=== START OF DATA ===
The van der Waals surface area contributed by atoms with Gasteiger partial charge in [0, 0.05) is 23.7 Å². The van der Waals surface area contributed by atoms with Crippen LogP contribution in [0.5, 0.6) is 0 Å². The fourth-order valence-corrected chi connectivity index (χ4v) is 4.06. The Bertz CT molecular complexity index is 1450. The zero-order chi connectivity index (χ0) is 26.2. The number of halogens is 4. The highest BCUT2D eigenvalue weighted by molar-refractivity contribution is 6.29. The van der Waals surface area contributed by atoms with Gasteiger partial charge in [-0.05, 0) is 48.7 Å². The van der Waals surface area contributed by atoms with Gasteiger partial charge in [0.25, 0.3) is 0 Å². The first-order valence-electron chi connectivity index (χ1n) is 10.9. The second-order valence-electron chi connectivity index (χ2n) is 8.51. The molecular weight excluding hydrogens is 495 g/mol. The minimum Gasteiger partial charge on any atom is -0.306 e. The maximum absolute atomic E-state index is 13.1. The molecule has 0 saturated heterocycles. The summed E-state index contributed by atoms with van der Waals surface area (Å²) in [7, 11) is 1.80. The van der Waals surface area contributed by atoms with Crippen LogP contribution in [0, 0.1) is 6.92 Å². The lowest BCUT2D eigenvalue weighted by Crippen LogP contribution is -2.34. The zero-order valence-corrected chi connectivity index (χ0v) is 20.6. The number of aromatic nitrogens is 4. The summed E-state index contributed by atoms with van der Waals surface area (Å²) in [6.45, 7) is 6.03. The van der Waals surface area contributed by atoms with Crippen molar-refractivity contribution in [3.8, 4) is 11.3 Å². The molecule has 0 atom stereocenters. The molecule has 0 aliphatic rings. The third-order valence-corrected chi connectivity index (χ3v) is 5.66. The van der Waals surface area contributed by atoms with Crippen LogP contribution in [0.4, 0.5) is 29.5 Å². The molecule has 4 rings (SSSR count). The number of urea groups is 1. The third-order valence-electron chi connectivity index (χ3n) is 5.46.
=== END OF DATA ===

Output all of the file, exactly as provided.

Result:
The van der Waals surface area contributed by atoms with Gasteiger partial charge in [0, 0.05) is 23.7 Å². The van der Waals surface area contributed by atoms with Crippen LogP contribution in [0.5, 0.6) is 0 Å². The fourth-order valence-corrected chi connectivity index (χ4v) is 4.06. The Bertz CT molecular complexity index is 1450. The zero-order chi connectivity index (χ0) is 26.2. The number of halogens is 4. The highest BCUT2D eigenvalue weighted by molar-refractivity contribution is 6.29. The van der Waals surface area contributed by atoms with Gasteiger partial charge in [-0.05, 0) is 48.7 Å². The van der Waals surface area contributed by atoms with Gasteiger partial charge in [0.25, 0.3) is 0 Å². The first-order valence-electron chi connectivity index (χ1n) is 10.9. The second-order valence-electron chi connectivity index (χ2n) is 8.51. The molecular weight excluding hydrogens is 495 g/mol. The minimum Gasteiger partial charge on any atom is -0.306 e. The maximum absolute atomic E-state index is 13.1. The molecule has 0 saturated heterocycles. The summed E-state index contributed by atoms with van der Waals surface area (Å²) in [7, 11) is 1.80. The van der Waals surface area contributed by atoms with Crippen LogP contribution in [0, 0.1) is 6.92 Å². The lowest BCUT2D eigenvalue weighted by Crippen LogP contribution is -2.34. The zero-order valence-corrected chi connectivity index (χ0v) is 20.6. The number of aromatic nitrogens is 4. The summed E-state index contributed by atoms with van der Waals surface area (Å²) in [6.45, 7) is 6.03. The van der Waals surface area contributed by atoms with Crippen molar-refractivity contribution in [3.8, 4) is 11.3 Å². The molecule has 0 atom stereocenters. The molecule has 0 aliphatic rings. The third-order valence-corrected chi connectivity index (χ3v) is 5.66. The van der Waals surface area contributed by atoms with Crippen LogP contribution in [0.4, 0.5) is 29.5 Å². The molecule has 4 rings (SSSR count). The number of urea groups is 1. The third-order valence-electron chi connectivity index (χ3n) is 5.46.